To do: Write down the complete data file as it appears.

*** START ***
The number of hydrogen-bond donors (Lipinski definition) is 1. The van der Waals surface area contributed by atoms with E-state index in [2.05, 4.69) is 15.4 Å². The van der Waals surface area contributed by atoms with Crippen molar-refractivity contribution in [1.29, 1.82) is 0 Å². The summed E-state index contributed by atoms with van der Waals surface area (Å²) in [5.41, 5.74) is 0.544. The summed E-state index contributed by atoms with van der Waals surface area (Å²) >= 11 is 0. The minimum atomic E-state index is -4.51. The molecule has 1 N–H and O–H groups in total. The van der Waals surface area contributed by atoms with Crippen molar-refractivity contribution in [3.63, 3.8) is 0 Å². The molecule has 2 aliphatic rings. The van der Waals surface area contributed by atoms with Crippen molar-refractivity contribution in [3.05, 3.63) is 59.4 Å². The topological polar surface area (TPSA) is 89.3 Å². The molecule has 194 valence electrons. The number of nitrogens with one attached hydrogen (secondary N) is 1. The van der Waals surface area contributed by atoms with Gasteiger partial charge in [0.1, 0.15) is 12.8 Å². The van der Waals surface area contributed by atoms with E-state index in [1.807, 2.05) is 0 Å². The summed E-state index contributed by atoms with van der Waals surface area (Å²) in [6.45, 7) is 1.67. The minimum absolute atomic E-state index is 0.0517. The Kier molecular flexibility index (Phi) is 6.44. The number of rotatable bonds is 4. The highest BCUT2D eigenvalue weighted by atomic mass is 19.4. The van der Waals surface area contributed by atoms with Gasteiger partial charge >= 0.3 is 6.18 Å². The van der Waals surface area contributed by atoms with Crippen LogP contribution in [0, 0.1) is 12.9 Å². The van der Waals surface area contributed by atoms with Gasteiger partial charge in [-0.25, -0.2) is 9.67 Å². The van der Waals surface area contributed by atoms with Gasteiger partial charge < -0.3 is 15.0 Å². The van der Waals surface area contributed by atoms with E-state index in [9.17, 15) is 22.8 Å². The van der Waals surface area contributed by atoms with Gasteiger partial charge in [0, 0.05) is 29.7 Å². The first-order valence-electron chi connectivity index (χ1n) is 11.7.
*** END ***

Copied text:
The number of hydrogen-bond donors (Lipinski definition) is 1. The van der Waals surface area contributed by atoms with E-state index in [2.05, 4.69) is 15.4 Å². The van der Waals surface area contributed by atoms with Crippen molar-refractivity contribution in [1.29, 1.82) is 0 Å². The summed E-state index contributed by atoms with van der Waals surface area (Å²) in [5.41, 5.74) is 0.544. The summed E-state index contributed by atoms with van der Waals surface area (Å²) >= 11 is 0. The minimum atomic E-state index is -4.51. The molecule has 1 N–H and O–H groups in total. The van der Waals surface area contributed by atoms with Crippen molar-refractivity contribution in [3.63, 3.8) is 0 Å². The molecule has 2 aliphatic rings. The van der Waals surface area contributed by atoms with Crippen molar-refractivity contribution in [3.05, 3.63) is 59.4 Å². The topological polar surface area (TPSA) is 89.3 Å². The molecule has 194 valence electrons. The number of nitrogens with one attached hydrogen (secondary N) is 1. The van der Waals surface area contributed by atoms with Gasteiger partial charge in [0.1, 0.15) is 12.8 Å². The van der Waals surface area contributed by atoms with E-state index in [1.807, 2.05) is 0 Å². The summed E-state index contributed by atoms with van der Waals surface area (Å²) in [6.45, 7) is 1.67. The minimum absolute atomic E-state index is 0.0517. The Kier molecular flexibility index (Phi) is 6.44. The number of rotatable bonds is 4. The highest BCUT2D eigenvalue weighted by atomic mass is 19.4. The van der Waals surface area contributed by atoms with Gasteiger partial charge >= 0.3 is 6.18 Å². The van der Waals surface area contributed by atoms with Crippen LogP contribution in [0, 0.1) is 12.9 Å². The van der Waals surface area contributed by atoms with Gasteiger partial charge in [-0.25, -0.2) is 9.67 Å². The van der Waals surface area contributed by atoms with Gasteiger partial charge < -0.3 is 15.0 Å². The van der Waals surface area contributed by atoms with E-state index in [9.17, 15) is 22.8 Å². The van der Waals surface area contributed by atoms with Gasteiger partial charge in [0, 0.05) is 29.7 Å². The first-order valence-electron chi connectivity index (χ1n) is 11.7.